Nina Khanna experiences quite often that patients die from an infection. But this is not due to ineffective antibiotics but rather because the infection is already in a late stage. The pathogen has already spread throughout the patient’s body. Should the germ find its way into the blood circulation, it can lead to circulatory collapse and multiple organ failure, often with a fatal outcome. Especially at risk are individuals with a weakened immune system, including patients who have undergone chemotherapy or a transplantation. And also being elderly, diabetic or having serious injuries from an accident are risk factors for a life-threatening infection.
Prof. Nina Khanna is a research group leader at the Department of Biomedicine and senior physician in the Clinic for Infectious Diseases and Hospital Epidemiology at the University Hospital Basel. She studied medicine at the Universities of Fribourg and Basel and subsequently worked as a postdoc at the University of Würzburg. In 2012, she became the Deputy of the Infection Biology research lab, which she took over as the Head two years later. In 2017, she was appoin- ted to Titular Professor for Infectious Diseases.
The Gram-positive bacterium Staphylococcus aureus causes most of the problems in the hospital,” emphasizes Nina Khanna. “It causes persistent infections that we can only manage with surgery. Although the antibiotic itself is effective, an operation is required to reach the site of infection.” Resistant pathogens are also a problem for patients with cystic fibrosis. In this hereditary metabolic disease, the lungs produce viscous mucus, which is a perfect breeding ground for germs. As those affected, often consequently suffer from chronic pulmonary infections, they are frequently treated with antibiotics for extended periods, which in turn promotes the development of resistance.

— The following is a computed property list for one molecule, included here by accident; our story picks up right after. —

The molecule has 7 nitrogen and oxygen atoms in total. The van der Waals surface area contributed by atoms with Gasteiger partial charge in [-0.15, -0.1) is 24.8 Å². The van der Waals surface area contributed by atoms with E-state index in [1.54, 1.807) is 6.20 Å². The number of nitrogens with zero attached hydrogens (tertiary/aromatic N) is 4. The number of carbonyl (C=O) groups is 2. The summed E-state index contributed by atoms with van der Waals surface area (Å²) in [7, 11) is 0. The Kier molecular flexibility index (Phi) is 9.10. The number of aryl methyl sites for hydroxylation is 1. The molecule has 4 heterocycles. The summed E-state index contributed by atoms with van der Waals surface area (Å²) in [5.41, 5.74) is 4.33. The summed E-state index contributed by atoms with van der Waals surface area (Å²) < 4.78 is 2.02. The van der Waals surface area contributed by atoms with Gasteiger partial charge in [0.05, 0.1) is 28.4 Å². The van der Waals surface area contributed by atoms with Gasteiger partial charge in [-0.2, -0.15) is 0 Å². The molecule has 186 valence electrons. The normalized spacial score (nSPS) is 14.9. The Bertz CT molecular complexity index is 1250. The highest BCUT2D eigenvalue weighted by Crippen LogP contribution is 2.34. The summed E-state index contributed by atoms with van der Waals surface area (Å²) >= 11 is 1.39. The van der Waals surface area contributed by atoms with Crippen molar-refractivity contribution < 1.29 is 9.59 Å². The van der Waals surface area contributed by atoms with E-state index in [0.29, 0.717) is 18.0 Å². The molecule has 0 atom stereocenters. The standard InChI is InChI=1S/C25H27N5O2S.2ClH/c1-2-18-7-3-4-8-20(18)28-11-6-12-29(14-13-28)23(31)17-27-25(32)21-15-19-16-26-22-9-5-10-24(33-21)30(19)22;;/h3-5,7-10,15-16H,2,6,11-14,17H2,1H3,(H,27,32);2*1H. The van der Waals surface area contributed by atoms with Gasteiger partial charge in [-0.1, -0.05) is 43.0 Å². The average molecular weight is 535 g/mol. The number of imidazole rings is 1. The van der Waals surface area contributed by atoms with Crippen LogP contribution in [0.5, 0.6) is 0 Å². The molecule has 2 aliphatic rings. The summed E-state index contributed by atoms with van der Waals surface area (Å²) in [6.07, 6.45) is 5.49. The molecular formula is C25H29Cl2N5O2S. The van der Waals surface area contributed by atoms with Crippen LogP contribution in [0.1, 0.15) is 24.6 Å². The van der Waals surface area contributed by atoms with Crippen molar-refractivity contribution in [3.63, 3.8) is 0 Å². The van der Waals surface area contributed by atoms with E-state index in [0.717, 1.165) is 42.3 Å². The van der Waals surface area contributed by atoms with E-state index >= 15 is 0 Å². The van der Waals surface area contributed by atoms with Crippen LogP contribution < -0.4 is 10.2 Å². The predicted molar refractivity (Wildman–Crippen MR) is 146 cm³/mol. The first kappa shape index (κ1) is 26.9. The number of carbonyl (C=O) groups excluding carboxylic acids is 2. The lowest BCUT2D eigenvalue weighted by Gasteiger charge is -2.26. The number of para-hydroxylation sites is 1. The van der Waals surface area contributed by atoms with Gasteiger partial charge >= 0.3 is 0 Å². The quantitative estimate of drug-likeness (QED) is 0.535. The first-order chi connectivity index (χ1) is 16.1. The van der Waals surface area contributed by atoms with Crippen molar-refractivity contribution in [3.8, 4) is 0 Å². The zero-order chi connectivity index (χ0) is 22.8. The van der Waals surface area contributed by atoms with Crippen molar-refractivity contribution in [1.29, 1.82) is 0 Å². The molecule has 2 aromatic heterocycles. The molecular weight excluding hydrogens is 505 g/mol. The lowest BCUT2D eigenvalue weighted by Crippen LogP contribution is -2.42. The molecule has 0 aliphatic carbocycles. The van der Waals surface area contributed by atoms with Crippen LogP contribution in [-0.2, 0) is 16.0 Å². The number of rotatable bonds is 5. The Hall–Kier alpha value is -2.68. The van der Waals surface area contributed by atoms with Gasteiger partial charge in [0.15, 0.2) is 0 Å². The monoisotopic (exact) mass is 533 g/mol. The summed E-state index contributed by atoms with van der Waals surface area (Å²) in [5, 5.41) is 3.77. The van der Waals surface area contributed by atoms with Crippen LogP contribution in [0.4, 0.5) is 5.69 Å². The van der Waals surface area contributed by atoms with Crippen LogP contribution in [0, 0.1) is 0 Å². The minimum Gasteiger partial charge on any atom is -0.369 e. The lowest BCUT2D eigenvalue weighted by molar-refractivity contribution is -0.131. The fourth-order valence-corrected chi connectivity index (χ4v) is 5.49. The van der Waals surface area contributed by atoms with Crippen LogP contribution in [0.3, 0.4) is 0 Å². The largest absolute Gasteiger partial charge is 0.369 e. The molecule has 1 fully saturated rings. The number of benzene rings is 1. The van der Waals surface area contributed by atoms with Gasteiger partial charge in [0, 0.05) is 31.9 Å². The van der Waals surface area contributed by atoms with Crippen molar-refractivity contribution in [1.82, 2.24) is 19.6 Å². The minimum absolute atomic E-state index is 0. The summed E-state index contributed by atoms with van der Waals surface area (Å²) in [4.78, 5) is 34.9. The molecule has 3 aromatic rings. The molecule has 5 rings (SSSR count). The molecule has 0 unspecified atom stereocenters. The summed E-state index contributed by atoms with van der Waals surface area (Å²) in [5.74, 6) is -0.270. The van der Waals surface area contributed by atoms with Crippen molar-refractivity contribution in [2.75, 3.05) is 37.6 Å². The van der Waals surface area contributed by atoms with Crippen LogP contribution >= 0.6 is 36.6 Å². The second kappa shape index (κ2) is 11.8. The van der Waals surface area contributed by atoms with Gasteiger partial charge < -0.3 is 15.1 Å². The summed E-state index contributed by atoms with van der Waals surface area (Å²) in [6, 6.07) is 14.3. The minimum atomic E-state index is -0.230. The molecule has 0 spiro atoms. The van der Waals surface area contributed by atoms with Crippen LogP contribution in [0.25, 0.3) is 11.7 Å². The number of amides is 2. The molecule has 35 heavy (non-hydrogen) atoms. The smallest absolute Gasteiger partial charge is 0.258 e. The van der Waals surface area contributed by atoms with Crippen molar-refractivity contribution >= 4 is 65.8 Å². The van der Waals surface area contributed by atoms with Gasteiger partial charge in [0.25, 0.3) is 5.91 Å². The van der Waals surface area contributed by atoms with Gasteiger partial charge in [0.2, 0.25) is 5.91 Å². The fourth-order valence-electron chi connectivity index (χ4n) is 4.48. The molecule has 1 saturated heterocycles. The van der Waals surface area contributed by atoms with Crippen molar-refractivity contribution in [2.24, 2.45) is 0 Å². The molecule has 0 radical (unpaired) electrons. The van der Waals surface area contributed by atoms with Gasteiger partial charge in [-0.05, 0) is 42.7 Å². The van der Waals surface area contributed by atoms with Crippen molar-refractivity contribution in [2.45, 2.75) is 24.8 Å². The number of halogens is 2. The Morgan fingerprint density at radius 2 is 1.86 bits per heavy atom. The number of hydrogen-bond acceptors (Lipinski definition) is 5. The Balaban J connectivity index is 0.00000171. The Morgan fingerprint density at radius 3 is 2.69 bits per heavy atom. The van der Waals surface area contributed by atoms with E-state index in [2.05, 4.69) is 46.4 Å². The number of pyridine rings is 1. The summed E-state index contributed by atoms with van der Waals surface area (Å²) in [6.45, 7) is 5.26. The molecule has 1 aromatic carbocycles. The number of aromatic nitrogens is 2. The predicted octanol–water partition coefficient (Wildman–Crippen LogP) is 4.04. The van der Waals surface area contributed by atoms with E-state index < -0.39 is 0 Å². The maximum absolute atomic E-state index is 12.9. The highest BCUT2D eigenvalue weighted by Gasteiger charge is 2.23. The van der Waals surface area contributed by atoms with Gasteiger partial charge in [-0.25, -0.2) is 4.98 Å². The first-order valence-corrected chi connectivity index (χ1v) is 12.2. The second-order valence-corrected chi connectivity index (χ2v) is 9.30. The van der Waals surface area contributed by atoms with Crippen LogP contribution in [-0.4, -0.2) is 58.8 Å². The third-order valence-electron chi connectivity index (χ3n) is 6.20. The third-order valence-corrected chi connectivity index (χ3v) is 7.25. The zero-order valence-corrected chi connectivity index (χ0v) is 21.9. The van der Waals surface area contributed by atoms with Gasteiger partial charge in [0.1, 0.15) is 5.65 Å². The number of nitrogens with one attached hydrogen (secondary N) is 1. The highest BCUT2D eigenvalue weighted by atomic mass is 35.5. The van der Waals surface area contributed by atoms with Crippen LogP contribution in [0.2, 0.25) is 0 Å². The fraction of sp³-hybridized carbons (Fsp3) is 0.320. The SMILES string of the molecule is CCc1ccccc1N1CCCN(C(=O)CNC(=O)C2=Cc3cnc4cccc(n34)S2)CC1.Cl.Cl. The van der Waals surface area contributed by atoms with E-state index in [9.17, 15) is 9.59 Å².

Basically, most pathogens met in daily hospital life are sensitive to antibiotics. But for patients infected with multi-resistant bacteria special protective measures come into force. “For this, it is of course important to know exactly how the pathogen is transmitted. All these measures lie in the responsibility of the Hospital Hygiene department. In my daily work, I am not concerned about getting infected,” says Nina Khanna. “Considering, however, the current developments in antibiotic resistance, there is no doubt that we urgently need to find new antibiotics. The NCCR is an important step in this direction.»